- Associated Press - Friday, December 8, 2017

TOPEKA, Kan. (AP) - Local officials say new limits on the ability to raise property tax revenues from one year to the next are hamstringing Kansas cities and counties as they attempt to cover rising health insurance costs for their employees.

Officials representing local governments voiced their concerns about the new law Thursday to an interim legislative committee, the Lawrence Journal-World reported .

The law is commonly known as a property tax lid because it generally caps how much of an increase in property tax revenue cities and counties can levy from year to year at the rate of inflation, unless they get voter approval.

“Our member cities are still very strongly opposed to the tax lid. We think it’s an infringement on the very idea of representative democracy,” said Trey Cocking, deputy director of the League of Kansas Municipalities, which represents city governments. “Our members were elected to make these decisions, and we obviously think these decisions are best made at the local level.”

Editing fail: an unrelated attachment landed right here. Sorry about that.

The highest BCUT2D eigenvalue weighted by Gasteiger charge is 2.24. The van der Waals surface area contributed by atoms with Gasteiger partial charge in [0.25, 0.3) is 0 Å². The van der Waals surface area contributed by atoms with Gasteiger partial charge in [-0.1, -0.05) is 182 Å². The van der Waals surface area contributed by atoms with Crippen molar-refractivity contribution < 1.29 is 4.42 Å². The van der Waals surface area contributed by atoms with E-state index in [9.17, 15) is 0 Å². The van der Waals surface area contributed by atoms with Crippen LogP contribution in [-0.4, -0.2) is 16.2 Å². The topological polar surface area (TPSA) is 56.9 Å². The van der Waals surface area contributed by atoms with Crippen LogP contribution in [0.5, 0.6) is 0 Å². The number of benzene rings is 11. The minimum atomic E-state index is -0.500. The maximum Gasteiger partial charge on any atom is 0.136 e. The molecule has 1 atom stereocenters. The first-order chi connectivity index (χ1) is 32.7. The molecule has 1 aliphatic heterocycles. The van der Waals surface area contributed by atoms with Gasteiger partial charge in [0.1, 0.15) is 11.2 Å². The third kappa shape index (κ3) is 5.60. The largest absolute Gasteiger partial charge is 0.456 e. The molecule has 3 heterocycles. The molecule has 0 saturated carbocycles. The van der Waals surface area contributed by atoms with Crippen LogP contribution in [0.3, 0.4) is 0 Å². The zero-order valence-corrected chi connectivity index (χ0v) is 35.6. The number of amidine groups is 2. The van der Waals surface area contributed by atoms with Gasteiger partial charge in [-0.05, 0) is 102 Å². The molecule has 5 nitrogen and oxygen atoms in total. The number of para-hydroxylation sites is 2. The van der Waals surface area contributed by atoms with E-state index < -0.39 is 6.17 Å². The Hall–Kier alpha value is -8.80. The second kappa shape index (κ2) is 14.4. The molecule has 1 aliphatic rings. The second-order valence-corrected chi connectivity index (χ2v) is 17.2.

Cocking said cities throughout Kansas are facing increased costs for such things as employee health insurance, and that the tax lid prevents them from keeping up with such costs.

“We are hearing from cities that, this year, have had their health care costs go up anywhere from 10 to 58 percent,” he said. “The city of McPherson is facing a 10 to 13 percent increase in health care costs, and that’s after they increased their deductibles by 250 percent.”

Some lawmakers have said the cap is more like a sieve because of exceptions to the rule, such as taxes raised to pay for enhanced law enforcement, or taxes raised to pay the cost of complying with state or federal mandates.

The committee will review other tax issues before voting on what to include in its final report to the 2018 Legislature.


Information from: Lawrence (Kan.) Journal-World, http://www.ljworld.com

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